Established in 1927 by the American College of Physicians


4 October 2011 Annals of Internal Medicine Tip Sheet

Annals of Internal Medicine is published by the American College of Physicians on the first and third Tuesday of every month. These highlights are not intended to substitute for articles as sources of information. For a copy of an article, call 215-351-2653 or e-mail Angela Collom at

1. Key to Thwarting Bioterrorism Threat Lies in Clinicians’ Ability Recognize Signs

Ten Years Later, Doctor Who Identified Anthrax Case Reflects on Lessons Learned

October 2011 marks the 10th anniversary of the anthrax attacks that led to one of the largest epidemiologic and criminal investigations in U.S. history. Following the September 11th attacks, was a bioterrorism attack that used the U.S. postal service to disseminate anthrax spores to homes, businesses, government headquarters, and major newsrooms, resulting in five deaths and 21 additional confirmed or suspected cases – six of which caused serious illness. Larry M. Bush, MD, FACP, Clinical Professor of Infectious Diseases at the Charles E. Schmidt College of Medicine, Florida Atlantic University in Boca Raton, Florida was the clinician who diagnosed the first case of inhaled anthrax that resulted from this attack. A patient appeared confused and febrile in his emergency room. After examining a sample of the patient’s cerebrospinal fluid, Dr. Bush suspected anthrax and passed the sample on to additional experts for confirmation. Within 48 hours, the anthrax diagnosis was confirmed and Dr. Bush and his team notified the local health department. While initially thought to be an isolated incident, further evidence led investigators to conclude that terrorists were using the U.S. mail to disseminate anthrax in a deliberate act of bioterrorism. Since then, experts have learned that their knowledge of anthrax was outdated. They also learned many lessons about timely administration of vaccines and antibiotics in the face of a national emergency. According to the article authors, the most important lesson learned is that real-time disease recognition and swift communication to appropriate authority is crucial. Dr. Bush writes that he is often asked the question, “What made you think of anthrax?” After 10 years, the answer has remained the same, “What would have transpired if I had not?”

2. USPSTF: Behavioral-Based Treatments Are Safe and Effective for Weight Loss

Higher Intensity Equals Greater Weight Loss, Drugs Can Increase Results

Nearly one-third of Americans are clinically obese, which is associated with increased mortality, coronary heart disease, type 2 diabetes, some cancers, and many other health problems. As part of its 2003 recommendation statement, the U.S. Preventive Services Task Force (USPSTF) recommended that clinicians screen all adults for obesity and offer intensive counseling and behavioral interventions for their obese patients. In preparation for an update to the 2003 recommendations, researchers reviewed trials of obese and overweight adults undergoing behavioral interventions (38 trials), behavioral interventions plus orlistat (18 trials), or behavioral interventions plus metformin (3 trials) for weight loss. Patients prescribed behavioral interventions with at least 12 to 26 sessions during the first year lost the most weight at 9 to 15 lbs, whereas control groups lost little or no weight. Overweight patients who received orlistat plus intensive behavioral interventions lost 11 to 22 lbs compared to 7 to 13 lbs with placebo. Patients given metformin plus intensive behavioral interventions lost 4 to 9 lbs. The researchers conclude that behavioral weight-loss interventions with or without orlistat or metformin yielded clinically meaningful weight loss, especially at a higher number of counseling sessions. The researchers found minimal evidence of harms associated with behavioral counseling, but more research is needed to determine potential harms of medications for weight loss.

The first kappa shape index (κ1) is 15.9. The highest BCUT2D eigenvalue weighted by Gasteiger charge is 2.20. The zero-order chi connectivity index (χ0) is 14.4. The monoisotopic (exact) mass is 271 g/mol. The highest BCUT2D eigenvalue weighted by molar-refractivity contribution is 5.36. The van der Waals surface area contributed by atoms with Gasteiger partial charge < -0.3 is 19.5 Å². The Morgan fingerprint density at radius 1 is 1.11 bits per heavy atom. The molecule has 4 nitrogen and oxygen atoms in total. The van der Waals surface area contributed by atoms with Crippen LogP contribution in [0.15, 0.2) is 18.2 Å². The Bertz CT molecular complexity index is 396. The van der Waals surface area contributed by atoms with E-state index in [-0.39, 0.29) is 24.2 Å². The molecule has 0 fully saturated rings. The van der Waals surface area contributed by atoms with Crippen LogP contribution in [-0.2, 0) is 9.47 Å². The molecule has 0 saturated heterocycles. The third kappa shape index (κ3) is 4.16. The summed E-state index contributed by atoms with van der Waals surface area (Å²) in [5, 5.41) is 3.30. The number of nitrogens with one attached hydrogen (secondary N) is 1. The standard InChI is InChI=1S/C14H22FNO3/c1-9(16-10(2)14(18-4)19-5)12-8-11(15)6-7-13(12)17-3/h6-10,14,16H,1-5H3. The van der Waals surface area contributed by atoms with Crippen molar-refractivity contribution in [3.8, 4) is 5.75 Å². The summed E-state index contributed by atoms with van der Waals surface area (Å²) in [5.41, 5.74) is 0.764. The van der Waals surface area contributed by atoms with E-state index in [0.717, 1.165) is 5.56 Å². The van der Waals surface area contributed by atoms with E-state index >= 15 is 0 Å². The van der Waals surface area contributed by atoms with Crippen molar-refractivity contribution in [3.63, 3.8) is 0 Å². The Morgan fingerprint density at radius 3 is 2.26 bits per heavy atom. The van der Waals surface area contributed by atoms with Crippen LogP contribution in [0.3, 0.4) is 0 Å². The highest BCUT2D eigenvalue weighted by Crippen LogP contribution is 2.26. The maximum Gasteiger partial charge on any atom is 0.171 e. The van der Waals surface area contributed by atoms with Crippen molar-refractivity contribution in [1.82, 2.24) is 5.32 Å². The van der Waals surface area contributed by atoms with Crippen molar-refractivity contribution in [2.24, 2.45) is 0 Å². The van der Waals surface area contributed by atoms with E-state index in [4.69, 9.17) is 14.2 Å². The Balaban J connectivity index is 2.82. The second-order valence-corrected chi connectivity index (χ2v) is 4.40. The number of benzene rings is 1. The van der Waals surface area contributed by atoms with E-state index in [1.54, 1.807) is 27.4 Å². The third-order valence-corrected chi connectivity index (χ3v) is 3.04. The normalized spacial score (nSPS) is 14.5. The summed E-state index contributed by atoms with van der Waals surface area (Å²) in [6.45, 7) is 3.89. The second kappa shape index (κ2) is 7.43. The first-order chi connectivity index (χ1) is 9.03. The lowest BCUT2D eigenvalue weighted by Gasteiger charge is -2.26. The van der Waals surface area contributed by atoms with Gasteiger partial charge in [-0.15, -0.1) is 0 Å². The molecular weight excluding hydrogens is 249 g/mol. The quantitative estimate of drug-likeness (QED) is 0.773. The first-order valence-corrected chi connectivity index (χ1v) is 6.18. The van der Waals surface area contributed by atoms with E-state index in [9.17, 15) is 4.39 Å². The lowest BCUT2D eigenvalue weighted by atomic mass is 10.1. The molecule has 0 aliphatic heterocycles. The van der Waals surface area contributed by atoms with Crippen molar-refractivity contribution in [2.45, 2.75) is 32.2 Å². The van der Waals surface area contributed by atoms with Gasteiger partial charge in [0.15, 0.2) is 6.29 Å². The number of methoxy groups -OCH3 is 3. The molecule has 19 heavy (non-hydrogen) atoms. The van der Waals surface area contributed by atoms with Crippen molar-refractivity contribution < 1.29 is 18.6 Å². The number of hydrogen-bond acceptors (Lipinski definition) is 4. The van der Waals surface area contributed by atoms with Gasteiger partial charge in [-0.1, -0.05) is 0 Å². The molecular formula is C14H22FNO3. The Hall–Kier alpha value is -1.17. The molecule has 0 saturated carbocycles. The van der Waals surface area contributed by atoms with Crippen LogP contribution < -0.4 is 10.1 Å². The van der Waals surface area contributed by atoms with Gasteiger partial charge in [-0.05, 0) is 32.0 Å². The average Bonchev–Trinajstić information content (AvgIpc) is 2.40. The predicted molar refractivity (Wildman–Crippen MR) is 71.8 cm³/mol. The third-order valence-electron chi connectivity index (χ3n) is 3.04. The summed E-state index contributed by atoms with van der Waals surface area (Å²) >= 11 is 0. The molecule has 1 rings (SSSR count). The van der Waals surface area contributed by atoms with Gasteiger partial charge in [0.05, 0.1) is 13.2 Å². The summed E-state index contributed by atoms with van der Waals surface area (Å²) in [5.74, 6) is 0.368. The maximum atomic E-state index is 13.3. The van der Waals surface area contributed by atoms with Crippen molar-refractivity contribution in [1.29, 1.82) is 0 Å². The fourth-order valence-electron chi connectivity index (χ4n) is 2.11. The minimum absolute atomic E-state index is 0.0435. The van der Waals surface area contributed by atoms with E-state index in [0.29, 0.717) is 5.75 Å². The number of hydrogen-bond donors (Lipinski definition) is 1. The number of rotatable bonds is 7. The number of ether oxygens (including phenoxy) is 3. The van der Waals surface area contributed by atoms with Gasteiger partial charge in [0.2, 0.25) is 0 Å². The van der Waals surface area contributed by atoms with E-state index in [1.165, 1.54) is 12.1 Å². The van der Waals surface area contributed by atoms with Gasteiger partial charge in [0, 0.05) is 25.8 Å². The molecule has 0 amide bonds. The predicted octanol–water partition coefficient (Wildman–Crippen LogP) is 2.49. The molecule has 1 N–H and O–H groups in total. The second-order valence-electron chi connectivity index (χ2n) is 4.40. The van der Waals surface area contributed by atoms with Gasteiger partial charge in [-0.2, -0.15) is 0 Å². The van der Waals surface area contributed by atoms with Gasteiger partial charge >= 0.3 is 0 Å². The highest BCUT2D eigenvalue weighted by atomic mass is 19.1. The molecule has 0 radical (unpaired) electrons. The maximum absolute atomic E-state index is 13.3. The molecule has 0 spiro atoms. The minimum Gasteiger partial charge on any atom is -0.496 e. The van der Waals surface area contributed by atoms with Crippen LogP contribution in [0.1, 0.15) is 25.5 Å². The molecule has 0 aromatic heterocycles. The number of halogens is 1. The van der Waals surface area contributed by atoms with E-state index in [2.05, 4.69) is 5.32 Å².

3. With Proper Selection and Programming, MRI Safe, Beneficial for Cardiac Device Patients

An estimated 75 percent of patients with implanted cardiac devices (pacemakers and cardioverter defibrillators) develop comorbid conditions for which magnetic resonance imaging (MRI) would aid in diagnosis. However, because of safety concerns, MRI is avoided in most patients with these devices. In this study, researchers conducted a total of 555 MRI scans on 438 patients with pacemakers (237) or defibrillators (201) while monitoring patients before, during, and after the scans. Overall, only 3 patients experienced problems with the devices and none resulted in a serious problem. The authors emphasize that patients were selected and treated based on previous safety studies. Therefore, only patients with pacemakers manufactured after 1998 and defibrillators manufactured after 2000 were enrolled, and the researchers carefully followed programming and monitoring protocol. The authors of an accompanying editorial write that the clinical benefits of MRI should be accessible to appropriate patients with ICDs. As with any important medical decision, the risks and benefits of MRI should be assessed on an individual basis.